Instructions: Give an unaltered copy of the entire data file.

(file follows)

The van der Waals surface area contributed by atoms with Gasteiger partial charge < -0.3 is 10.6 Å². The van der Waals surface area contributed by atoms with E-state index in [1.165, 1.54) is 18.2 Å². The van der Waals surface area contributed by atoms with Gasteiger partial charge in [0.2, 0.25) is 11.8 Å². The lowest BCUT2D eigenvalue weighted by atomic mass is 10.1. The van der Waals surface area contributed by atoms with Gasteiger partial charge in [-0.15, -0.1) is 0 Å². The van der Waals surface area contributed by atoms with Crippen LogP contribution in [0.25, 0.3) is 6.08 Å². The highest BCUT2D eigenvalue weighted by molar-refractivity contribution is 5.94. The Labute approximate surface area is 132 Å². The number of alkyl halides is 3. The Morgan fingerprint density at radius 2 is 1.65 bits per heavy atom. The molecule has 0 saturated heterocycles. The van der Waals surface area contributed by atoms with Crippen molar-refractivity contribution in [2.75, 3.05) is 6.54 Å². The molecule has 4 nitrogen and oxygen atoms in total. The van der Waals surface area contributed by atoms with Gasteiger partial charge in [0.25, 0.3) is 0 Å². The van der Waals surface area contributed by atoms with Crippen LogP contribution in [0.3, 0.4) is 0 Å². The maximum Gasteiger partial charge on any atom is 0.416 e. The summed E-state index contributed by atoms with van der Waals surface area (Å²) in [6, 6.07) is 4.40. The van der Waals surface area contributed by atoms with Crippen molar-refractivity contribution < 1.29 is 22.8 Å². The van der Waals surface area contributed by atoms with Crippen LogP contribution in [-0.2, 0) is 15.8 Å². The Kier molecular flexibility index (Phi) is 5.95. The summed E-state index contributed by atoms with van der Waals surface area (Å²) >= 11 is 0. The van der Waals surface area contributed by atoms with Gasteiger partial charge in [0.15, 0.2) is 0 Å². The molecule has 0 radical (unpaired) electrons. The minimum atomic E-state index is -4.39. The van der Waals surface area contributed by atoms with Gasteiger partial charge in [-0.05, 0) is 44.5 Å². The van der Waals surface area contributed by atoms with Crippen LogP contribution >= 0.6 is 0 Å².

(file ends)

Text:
The van der Waals surface area contributed by atoms with Gasteiger partial charge < -0.3 is 10.6 Å². The van der Waals surface area contributed by atoms with E-state index in [1.165, 1.54) is 18.2 Å². The van der Waals surface area contributed by atoms with Gasteiger partial charge in [0.2, 0.25) is 11.8 Å². The lowest BCUT2D eigenvalue weighted by atomic mass is 10.1. The van der Waals surface area contributed by atoms with Gasteiger partial charge in [-0.15, -0.1) is 0 Å². The van der Waals surface area contributed by atoms with Crippen LogP contribution in [0.25, 0.3) is 6.08 Å². The highest BCUT2D eigenvalue weighted by molar-refractivity contribution is 5.94. The Labute approximate surface area is 132 Å². The number of alkyl halides is 3. The Morgan fingerprint density at radius 2 is 1.65 bits per heavy atom. The molecule has 0 saturated heterocycles. The van der Waals surface area contributed by atoms with Crippen molar-refractivity contribution in [2.75, 3.05) is 6.54 Å². The molecule has 4 nitrogen and oxygen atoms in total. The van der Waals surface area contributed by atoms with Gasteiger partial charge in [0.25, 0.3) is 0 Å². The van der Waals surface area contributed by atoms with Crippen LogP contribution in [0.3, 0.4) is 0 Å². The maximum Gasteiger partial charge on any atom is 0.416 e. The summed E-state index contributed by atoms with van der Waals surface area (Å²) in [6, 6.07) is 4.40. The van der Waals surface area contributed by atoms with Crippen molar-refractivity contribution < 1.29 is 22.8 Å². The van der Waals surface area contributed by atoms with Crippen LogP contribution in [-0.2, 0) is 15.8 Å². The Kier molecular flexibility index (Phi) is 5.95. The summed E-state index contributed by atoms with van der Waals surface area (Å²) >= 11 is 0. The van der Waals surface area contributed by atoms with Gasteiger partial charge in [0.15, 0.2) is 0 Å². The molecule has 0 radical (unpaired) electrons. The minimum atomic E-state index is -4.39. The van der Waals surface area contributed by atoms with Gasteiger partial charge in [-0.05, 0) is 44.5 Å². The van der Waals surface area contributed by atoms with Crippen LogP contribution >= 0.6 is 0 Å².